The Appellate Division of the Supreme Court ruled recently that an auctioneer must disclose the name of any owner who has consigned the work for sale, or a sale against a successful bidder cannot be enforced.

Typically at auction, after a buyer goes to cash out with the auction clerk, the buyer gets an invoice. That invoice will ordinarily include details like the date, the bidder’s name/number, and the winning bid. If the work was sold on consignment, sometimes the owner’s name will be included too—but not always, and that left an opening in the recent case.

A few years ago, the William J. Jenack auction house in Chester, New York, auctioned for sale (for an unnamed owner) an object described as “Fine Russian Silver/Enamel Covered Box with Gilt Interior, Signed I.P. Khlebnikov, 19th Century. Height 1½"; Top 2½" x 3 5/8",” which apparently came to be seen as the work of renowned silversmith Ivan Petrovich Khlebnikov. The high bidder was a man named Albert Rabizadeh, but after the sale Rabizadeh did not pay. Jenack sued Rabizadeh, presumably on the argument that he breached the contract to buy the object. Jenack won, and after some procedural wrangling over the damages to be paid relative to the subsequent resale, the case was appealed again.

Rabizadeh’s invoice stated only that the consignor was “consignor #428,” however. The Appellate Division focused on New York General Obligations law § 5-701, the New York version of what is known as the Statute of Frauds. Dating to medieval England, the Statute of Frauds is in fact the statute designed to prevent fraud, codifying what kinds of agreements have to be in writing to be enforceable. Until enacted in American states, it was not even a statute, but a doctrine of English common law. The most common (in other states as well) kinds of agreements that require a writing “signed by the party to be charged” (that is, the party later denying the existence of an agreement) are the sale of land, or agreements that cannot be performed within a year. New York, as elsewhere, has added certain other kinds of agreements the legislature determined are better enforced only in writing, ostensibly because it reduces confusion over what the agreement was.

Here, § 5-701(a)(6) is at issue, governing agreements for “goods sold at public auction.” The statute requires that where the auctioneer makes a record at the time of the sale with ”the name of the purchaser, and the name of the person on whose account the sale was made, such memorandum is equivalent in effect to a note of the contract or sale, subscribed by the party to be charged therewith.” In other words, an auction record that contains the name of the seller and the name of the buyer is a contract that can be enforced consistent with the Statute of Frauds.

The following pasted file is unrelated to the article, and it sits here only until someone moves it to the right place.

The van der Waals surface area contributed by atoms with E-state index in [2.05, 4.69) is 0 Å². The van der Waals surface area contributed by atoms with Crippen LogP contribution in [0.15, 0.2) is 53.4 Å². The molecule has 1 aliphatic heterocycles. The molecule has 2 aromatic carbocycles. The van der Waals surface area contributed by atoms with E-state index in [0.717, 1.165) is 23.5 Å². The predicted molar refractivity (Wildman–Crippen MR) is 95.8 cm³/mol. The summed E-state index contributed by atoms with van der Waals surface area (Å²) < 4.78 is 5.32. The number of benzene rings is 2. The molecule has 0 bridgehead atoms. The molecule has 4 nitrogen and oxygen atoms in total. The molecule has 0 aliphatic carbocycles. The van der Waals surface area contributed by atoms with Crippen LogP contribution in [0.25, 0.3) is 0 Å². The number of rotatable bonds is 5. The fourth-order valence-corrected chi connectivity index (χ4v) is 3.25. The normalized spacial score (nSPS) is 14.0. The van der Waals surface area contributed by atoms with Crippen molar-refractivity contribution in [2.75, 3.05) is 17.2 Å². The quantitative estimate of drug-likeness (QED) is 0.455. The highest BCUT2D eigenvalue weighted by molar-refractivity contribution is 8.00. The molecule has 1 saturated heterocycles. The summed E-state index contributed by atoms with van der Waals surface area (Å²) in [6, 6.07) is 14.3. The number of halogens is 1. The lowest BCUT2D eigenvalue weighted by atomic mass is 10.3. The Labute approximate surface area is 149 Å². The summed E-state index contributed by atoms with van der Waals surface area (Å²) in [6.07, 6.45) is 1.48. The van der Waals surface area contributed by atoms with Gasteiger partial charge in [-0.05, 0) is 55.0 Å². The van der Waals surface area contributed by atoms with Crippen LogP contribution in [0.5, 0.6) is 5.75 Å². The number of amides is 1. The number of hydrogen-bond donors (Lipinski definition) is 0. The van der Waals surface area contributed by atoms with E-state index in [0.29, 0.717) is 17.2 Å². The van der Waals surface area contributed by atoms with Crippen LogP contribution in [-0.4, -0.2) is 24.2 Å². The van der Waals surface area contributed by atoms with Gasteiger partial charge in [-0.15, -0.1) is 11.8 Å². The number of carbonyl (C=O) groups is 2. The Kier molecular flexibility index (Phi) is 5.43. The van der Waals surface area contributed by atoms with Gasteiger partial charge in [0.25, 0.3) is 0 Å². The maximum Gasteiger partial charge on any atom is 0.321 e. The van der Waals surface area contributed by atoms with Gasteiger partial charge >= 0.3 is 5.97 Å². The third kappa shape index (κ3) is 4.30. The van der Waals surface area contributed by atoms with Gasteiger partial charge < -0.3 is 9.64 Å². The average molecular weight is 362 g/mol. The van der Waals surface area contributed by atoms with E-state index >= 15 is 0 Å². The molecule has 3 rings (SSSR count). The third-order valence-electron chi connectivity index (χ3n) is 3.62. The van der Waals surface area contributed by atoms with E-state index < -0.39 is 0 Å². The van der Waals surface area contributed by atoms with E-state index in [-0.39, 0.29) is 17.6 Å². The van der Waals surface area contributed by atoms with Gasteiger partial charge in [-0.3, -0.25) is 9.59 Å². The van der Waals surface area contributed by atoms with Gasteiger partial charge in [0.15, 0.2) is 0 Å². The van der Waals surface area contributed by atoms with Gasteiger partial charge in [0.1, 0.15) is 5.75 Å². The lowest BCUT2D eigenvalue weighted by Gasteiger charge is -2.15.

The Appellate Division considered the implications of this, and ruled that by extension, an auction record that does not contain the name of the seller (the consignor) is not a contract consistent with § 5-701(a)(6). Whether or not it is “common practice” to name the auctioneer rather than the consignor, the auction house is not the “party to be charged”—the owner/consignor is. Without applying the rule both ways, a consignment seller could simply refuse to sell the item for the auction price if it were unhappy, pointing out that it had no binding agreement requiring it to do so.

The case may be appealed to the state’s highest court, the Court of Appeals, but any further review is entirely discretionary. Unless and until there is a reversal of this decision, which the odds are always against as with any appeal, the Appellate Division’s widely-reported opinion will affect auction contracts broadly. Until further notice, for a winning bidder to be compelled to pay for and buy an object, the seller has to be bound, too. For that to be the case, both sides have to comply with the Statute of Frauds.

Clearly, anyone selling art (or other objects) on consignment should review their policies and practices and, if concerned by the result, consider legal advice on how to move ahead.